Tag: water quality management

Water resource management is the activity of planning, developing, distributing and managing the optimum use of water resources. It is a sub-set of water cycle management. Ideally, water resource management planning has regard to all the competing demands for water and seeks to allocate water on an equitable basis to satisfy all uses and demands. As with other resource management, this is rarely possible in practice.

Meters, Metrics, and People Power

Meters, Metrics, and People Power

A long row of gently aging tin cabins lines the wooded shore of Douglas Lake in Munro Township on the northern tip of Michigan. First built in 1908, the cabins, rustic and durable on the exterior, undergo interior makeovers on a regular basis to keep pace with the ever-changing tastes

Rainfall, Nutrients, and the Dead Zone

Rainfall, Nutrients, and the Dead Zone

A few weeks ago in this space, I mentioned the algae blooms plaguing Florida this year, largely the result of nutrient-rich water being released from Lake Okeechobee. Unfortunately, it’s not just Florida that’s experiencing the problem—there’s plenty to go around.

A recently published study in Science shows that excess nutrients

Stream Buffers 101

Stream Buffers 101

Stream buffers are natural areas adjacent to streams and waterways that remain free of ­devel­opment, con­struction, or other alterations and play an important role in maintaining predevelopment water quality. The riparian vegetation stabilizes stream channels, provides terrestrial and aquatic habitat, slows runoff rates, reduces runoff volume, and filters development runoff.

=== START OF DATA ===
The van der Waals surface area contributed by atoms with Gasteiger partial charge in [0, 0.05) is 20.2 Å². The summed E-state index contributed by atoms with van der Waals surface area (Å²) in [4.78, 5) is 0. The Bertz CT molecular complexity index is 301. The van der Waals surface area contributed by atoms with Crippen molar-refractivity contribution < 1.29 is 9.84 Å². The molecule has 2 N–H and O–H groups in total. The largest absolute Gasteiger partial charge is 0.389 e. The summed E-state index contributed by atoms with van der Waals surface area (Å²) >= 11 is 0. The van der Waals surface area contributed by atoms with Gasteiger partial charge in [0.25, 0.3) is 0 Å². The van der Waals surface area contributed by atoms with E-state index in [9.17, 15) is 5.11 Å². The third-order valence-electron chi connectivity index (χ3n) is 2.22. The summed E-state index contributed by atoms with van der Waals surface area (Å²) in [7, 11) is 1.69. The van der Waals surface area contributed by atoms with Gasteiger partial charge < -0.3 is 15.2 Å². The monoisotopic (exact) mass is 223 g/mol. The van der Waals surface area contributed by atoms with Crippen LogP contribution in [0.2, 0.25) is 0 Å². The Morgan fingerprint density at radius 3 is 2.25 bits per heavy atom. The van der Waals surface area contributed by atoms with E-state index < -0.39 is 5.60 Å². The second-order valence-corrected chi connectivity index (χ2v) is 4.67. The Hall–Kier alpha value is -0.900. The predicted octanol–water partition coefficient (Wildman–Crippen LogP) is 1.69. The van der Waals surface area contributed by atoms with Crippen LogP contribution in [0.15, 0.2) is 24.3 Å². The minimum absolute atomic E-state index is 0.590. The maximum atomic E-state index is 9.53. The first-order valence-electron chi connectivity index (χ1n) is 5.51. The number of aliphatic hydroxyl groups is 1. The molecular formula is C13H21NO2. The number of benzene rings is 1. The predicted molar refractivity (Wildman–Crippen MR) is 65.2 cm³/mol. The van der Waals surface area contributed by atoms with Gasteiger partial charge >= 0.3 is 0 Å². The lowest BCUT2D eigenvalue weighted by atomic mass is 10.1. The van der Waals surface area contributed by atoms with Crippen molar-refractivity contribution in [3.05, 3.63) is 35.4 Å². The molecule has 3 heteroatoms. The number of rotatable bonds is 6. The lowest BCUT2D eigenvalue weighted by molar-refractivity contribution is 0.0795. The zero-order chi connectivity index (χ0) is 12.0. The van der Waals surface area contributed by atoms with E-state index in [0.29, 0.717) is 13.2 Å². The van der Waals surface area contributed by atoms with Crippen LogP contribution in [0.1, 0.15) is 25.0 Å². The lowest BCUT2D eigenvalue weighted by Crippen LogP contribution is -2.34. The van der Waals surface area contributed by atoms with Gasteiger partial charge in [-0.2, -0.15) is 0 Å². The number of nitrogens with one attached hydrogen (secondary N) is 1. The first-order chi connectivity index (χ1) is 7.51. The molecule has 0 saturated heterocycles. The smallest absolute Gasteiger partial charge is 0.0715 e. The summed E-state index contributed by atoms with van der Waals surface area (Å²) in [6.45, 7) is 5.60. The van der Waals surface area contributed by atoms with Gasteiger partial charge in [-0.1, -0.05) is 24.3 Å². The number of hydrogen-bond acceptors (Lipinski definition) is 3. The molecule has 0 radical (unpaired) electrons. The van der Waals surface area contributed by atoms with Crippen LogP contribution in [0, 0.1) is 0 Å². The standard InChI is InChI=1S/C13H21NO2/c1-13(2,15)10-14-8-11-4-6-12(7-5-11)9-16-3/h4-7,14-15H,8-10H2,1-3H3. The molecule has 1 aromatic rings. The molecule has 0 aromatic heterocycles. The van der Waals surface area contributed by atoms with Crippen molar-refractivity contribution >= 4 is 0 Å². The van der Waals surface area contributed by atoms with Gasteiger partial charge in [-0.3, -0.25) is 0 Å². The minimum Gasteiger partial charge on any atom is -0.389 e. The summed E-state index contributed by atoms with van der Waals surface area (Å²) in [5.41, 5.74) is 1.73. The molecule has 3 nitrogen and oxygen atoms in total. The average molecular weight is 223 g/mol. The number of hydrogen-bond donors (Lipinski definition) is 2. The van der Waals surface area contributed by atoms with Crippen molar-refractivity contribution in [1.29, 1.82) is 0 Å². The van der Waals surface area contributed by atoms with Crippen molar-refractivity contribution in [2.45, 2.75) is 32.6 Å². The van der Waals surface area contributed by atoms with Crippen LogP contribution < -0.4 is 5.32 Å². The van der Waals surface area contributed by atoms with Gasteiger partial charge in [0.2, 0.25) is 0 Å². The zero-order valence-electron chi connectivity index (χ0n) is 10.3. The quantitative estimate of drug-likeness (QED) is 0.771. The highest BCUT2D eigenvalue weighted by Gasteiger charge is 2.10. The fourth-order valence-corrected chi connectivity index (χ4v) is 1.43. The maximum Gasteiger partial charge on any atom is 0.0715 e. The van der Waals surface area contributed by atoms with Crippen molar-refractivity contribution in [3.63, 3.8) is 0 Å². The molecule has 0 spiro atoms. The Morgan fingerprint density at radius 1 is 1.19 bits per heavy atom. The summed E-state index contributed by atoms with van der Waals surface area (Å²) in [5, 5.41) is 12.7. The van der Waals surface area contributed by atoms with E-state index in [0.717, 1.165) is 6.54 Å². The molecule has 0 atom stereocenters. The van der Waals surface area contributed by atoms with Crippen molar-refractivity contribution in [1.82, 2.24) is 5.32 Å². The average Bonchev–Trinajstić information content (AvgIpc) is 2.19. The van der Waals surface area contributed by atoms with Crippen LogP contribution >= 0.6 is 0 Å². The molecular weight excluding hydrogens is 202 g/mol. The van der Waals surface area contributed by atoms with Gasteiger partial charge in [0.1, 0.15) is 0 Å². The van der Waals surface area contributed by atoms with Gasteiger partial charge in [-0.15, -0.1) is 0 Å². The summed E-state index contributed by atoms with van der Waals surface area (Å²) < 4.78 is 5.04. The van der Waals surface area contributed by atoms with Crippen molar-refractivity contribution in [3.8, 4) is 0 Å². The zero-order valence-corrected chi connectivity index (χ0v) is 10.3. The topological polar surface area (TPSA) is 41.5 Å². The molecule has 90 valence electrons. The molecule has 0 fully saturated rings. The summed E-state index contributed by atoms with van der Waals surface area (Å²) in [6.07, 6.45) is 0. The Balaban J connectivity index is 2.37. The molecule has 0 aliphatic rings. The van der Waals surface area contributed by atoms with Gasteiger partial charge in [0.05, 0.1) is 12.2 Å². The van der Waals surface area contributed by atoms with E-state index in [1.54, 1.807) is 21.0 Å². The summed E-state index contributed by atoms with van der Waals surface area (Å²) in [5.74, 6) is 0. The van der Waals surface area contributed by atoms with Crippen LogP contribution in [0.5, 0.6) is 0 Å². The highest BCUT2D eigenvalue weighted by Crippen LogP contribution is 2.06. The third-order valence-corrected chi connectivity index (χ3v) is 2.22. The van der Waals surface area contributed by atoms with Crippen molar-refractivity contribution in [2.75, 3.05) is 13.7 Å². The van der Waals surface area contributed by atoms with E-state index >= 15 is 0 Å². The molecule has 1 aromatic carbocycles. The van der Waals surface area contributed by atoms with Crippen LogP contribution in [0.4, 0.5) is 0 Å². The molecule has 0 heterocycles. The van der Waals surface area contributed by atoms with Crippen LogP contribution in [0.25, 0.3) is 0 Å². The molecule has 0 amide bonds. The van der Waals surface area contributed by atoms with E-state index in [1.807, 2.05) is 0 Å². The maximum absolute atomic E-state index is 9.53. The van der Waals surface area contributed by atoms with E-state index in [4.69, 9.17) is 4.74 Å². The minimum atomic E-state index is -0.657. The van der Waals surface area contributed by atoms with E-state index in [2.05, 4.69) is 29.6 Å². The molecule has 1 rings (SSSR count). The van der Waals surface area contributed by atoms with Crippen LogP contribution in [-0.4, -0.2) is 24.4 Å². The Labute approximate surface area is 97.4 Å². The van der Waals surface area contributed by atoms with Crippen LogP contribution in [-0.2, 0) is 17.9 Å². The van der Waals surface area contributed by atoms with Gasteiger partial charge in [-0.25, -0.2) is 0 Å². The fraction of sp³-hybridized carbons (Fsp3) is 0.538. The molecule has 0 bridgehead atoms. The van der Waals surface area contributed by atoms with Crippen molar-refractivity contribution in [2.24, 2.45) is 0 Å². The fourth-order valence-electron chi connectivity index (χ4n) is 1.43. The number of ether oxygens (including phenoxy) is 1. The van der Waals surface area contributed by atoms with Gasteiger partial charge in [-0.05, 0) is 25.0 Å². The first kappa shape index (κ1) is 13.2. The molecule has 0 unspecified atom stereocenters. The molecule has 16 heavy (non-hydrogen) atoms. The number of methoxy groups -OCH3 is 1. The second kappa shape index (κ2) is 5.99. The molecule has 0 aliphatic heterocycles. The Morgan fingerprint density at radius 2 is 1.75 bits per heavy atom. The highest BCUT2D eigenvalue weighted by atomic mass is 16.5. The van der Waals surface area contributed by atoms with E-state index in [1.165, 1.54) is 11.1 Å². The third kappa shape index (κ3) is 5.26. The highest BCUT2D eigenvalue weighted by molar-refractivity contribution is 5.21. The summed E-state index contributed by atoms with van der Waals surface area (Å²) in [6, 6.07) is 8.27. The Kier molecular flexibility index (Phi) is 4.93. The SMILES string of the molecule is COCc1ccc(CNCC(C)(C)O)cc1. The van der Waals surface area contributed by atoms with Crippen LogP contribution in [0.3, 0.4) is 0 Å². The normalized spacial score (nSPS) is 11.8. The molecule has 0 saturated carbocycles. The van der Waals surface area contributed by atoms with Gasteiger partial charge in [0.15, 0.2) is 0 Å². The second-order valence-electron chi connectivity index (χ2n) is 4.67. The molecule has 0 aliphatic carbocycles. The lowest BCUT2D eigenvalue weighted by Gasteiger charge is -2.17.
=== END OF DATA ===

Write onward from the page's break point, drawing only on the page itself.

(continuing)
Stream Buffers

Stream Buffers

Stream buffers are natural areas adjacent to streams and waterways that remain free of ­devel­opment, con­struction, or other alterations and play an important role in maintaining predevelopment water quality. The riparian vegetation stabilizes stream channels, provides terrestrial and aquatic habitat, slows runoff rates, reduces runoff volume, and filters development runoff.

Constructed Wetlands to Reduce Nutrients From Runoff in Croplands

Constructed Wetlands to Reduce Nutrients From Runoff in Croplands

Wetlands have been shown to be an ­efficient way to remove nutrients and pesticides from cropland runoff. ­Appropriately positioned and sized wetlands can remove significant amounts of nutrients from agricultural runoff while restoring natural habitat and reducing flooding. Engineered treatment wetlands thus consist of a nature-based solution combined with an

Otterbine Launches Online App “Picture-It”

Otterbine Launches Online App “Picture-It”

EMMAUS, PA May 26, 2015 – Otterbine releases “Picture-It” with Otterbine a new online app that allows you to imagine how any Otterbine pattern would appear on a water feature. Accessible through www.otterbine.com, there is no need to download a program to use and is available anywhere with an internet connection.

“Our products provide aesthetic appeal,

How Low Can You Go? – Water Efficiency

How Low Can You Go? – Water Efficiency

The Las Vegas Review-Journal reported last week that Lake Mead is hitting a level it hasn’t been at since it was in the process of filling up behind the brand new Hoover Dam 78 years ago, in 1937. The Colorado River is not what it used to be. The article,

Inlet Protection During Construction—and After

Inlet Protection During Construction—and After

Water—a simple molecule of one oxygen and two hydrogens, with such a simple design. It’s the very structure of water that makes it strong enough to force boulders loose on a hillside. By water’s polarity, water molecules attract more water molecules and soon the long branched “polymers” are strong enough

Inlet Protection During Construction and After

Inlet Protection During Construction and After

Water-a simple molecule of one oxygen and two hydrogens, with such a simple design. It’s the very structure of water that makes it strong enough to force boulders loose on a hillside. By water’s polarity, water molecules attract more water molecules and soon the long branched “polymers” are strong enough

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